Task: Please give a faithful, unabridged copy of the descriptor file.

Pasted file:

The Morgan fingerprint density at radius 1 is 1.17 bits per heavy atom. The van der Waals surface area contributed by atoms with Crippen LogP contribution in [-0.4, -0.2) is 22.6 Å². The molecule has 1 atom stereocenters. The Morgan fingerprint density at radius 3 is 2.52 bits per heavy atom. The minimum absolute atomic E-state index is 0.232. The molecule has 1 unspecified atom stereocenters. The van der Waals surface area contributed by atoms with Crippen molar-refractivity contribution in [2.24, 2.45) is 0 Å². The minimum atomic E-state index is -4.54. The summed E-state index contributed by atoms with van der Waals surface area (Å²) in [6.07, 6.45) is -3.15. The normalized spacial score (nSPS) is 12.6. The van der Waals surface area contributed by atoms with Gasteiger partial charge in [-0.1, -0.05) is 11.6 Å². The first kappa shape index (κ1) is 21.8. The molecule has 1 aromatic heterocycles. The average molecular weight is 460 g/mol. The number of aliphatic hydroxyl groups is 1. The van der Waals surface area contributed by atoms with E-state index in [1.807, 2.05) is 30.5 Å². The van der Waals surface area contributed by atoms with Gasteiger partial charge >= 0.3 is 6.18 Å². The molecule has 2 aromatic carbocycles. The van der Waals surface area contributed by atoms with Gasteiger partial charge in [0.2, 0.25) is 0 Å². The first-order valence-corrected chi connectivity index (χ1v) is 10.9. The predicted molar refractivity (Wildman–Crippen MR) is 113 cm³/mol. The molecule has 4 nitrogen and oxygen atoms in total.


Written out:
The Morgan fingerprint density at radius 1 is 1.17 bits per heavy atom. The van der Waals surface area contributed by atoms with Crippen LogP contribution in [-0.4, -0.2) is 22.6 Å². The molecule has 1 atom stereocenters. The Morgan fingerprint density at radius 3 is 2.52 bits per heavy atom. The minimum absolute atomic E-state index is 0.232. The molecule has 1 unspecified atom stereocenters. The van der Waals surface area contributed by atoms with Crippen molar-refractivity contribution in [2.24, 2.45) is 0 Å². The minimum atomic E-state index is -4.54. The summed E-state index contributed by atoms with van der Waals surface area (Å²) in [6.07, 6.45) is -3.15. The normalized spacial score (nSPS) is 12.6. The van der Waals surface area contributed by atoms with Gasteiger partial charge in [-0.1, -0.05) is 11.6 Å². The first kappa shape index (κ1) is 21.8. The molecule has 1 aromatic heterocycles. The average molecular weight is 460 g/mol. The number of aliphatic hydroxyl groups is 1. The van der Waals surface area contributed by atoms with E-state index in [1.807, 2.05) is 30.5 Å². The van der Waals surface area contributed by atoms with Gasteiger partial charge >= 0.3 is 6.18 Å². The molecule has 2 aromatic carbocycles. The van der Waals surface area contributed by atoms with Gasteiger partial charge in [0.2, 0.25) is 0 Å². The first-order valence-corrected chi connectivity index (χ1v) is 10.9. The predicted molar refractivity (Wildman–Crippen MR) is 113 cm³/mol. The molecule has 4 nitrogen and oxygen atoms in total.